Wednesday, July 08, 2009

Baha'i Rights Day: 11 July 2009

The Muslim Network for Baha'i Rights named 11 July 2009 as the first "Baha'i Rights Day." On that day, the ad hoc group of seven Baha'is, who were attending to the minimal needs of Iran's largest religious minority, will face trial in Iran's Revolutionary Court. They were wrongly accused of a variety of false and absurd charges that include "spreading corruption on earth," punishable by death according to Iran's penal code. They have been incarcerated for over a year in Iran's notorious Evin prison without any access to legal defense. The banner accompanying this post was designed by the Muslim Network for Baha'i Rights.

On 3 July 2009, Amnesty International has demanded an "URGENT ACTION"
. calling on the Iranian authorities to release the seven members of the Baha’i minority (naming them) whom Amnesty International considers to be prisoners of conscience held because of their beliefs or peaceful activities on behalf of the Baha’i community;
. calling on them to drop the charges against the seven, which Amnesty International consider as politically motivated;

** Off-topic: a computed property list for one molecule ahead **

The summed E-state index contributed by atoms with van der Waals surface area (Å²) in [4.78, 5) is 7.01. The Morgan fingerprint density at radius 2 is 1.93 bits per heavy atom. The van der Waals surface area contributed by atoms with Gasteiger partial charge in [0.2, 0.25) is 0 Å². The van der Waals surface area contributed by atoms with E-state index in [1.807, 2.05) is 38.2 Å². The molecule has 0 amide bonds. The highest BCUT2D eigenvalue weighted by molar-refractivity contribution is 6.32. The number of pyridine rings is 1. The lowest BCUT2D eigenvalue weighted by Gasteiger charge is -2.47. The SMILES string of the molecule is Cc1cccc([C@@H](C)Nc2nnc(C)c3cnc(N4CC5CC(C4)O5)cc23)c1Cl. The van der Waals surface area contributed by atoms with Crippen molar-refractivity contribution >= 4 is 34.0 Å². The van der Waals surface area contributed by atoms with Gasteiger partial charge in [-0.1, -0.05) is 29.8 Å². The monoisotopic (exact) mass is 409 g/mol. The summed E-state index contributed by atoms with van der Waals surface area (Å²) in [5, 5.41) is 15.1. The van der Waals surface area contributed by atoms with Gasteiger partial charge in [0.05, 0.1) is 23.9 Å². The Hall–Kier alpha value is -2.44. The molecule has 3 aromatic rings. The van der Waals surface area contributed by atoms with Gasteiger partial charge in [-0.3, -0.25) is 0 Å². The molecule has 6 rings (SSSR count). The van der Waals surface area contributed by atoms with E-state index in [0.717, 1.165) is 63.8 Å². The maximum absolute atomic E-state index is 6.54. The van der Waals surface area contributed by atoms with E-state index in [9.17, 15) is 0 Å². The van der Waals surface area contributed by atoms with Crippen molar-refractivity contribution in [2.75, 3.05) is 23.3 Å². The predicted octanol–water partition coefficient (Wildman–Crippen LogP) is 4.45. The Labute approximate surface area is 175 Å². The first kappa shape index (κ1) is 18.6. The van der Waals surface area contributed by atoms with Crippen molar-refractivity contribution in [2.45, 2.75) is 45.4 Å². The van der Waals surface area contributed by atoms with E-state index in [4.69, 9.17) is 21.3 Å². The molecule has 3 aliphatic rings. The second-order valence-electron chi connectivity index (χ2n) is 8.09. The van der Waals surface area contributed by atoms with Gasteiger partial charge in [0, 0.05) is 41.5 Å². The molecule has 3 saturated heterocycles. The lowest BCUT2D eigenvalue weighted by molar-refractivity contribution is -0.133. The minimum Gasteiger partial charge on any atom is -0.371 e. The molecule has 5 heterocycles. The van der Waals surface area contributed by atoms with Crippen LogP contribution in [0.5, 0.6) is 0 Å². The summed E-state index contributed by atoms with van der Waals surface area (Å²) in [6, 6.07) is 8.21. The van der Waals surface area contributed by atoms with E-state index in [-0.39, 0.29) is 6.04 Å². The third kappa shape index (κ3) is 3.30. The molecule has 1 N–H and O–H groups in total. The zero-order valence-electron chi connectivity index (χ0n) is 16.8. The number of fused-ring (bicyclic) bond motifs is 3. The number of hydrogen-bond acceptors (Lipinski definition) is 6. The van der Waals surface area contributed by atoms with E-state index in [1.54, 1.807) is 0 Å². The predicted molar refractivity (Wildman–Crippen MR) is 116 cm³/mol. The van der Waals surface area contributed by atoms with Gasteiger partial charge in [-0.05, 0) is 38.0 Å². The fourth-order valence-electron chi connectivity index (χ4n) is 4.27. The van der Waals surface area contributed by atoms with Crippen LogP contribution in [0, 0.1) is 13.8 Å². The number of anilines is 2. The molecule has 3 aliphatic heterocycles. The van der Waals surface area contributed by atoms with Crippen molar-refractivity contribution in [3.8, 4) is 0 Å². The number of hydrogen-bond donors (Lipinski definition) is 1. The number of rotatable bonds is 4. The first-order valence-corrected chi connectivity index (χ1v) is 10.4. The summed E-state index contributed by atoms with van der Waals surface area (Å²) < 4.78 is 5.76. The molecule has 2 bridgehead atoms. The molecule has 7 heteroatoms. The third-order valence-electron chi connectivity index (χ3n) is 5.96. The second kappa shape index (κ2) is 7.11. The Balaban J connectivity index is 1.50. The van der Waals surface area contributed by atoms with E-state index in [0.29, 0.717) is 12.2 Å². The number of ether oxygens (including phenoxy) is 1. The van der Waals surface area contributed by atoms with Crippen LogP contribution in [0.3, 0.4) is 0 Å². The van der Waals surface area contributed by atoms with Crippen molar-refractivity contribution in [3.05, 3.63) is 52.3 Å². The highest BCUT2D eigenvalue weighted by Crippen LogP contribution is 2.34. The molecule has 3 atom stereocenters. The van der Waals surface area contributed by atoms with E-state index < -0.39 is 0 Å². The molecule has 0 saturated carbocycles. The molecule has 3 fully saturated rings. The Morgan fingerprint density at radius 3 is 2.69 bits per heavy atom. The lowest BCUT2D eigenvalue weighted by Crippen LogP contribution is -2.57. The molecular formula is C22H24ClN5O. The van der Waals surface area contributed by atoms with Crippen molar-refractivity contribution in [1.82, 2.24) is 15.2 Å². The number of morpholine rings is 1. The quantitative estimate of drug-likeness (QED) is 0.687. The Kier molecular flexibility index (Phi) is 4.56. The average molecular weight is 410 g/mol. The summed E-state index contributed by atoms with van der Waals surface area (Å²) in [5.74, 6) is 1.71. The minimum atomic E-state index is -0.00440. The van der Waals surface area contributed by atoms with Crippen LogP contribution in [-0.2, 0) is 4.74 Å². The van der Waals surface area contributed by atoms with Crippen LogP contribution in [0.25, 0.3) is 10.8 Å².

. expressing concern that if convicted of the charges they are said to be facing the seven could be sentenced to death;
. calling on the authorities to ensure that the seven are protected from torture and other ill-treatment;
. urging the authorities to ensure that the seven are given regular access to their families, lawyers of their choice and any medical treatment they may require.

Friday, July 03, 2009

The New York Times on the Baha'is of Iran

In a story published in The New York Times on 26 June 2009, and entitled "For Bahais, a Crackdown Is Old News," its author Samuel G. Freedman writes:
The Bahais have long served as the proverbial canaries in the coal mine of Iran’s theocracy. Their persecution, as documented over nearly 30 years in numerous human rights reports, has contradicted all the näively hopeful predictions that the hard-line surface of Iran obscures a deeper wellspring of moderation and tolerance.

In 1983, the Iranian government banned all official Bahai activity. Deeming the faith an apostasy, Iran’s fundamentalist Shiite government has denied Bahais higher education, confiscated Bahai property, desecrated Bahai cemeteries and refused to recognize Bahai marriages....
In order to read the entire story, please follow this link....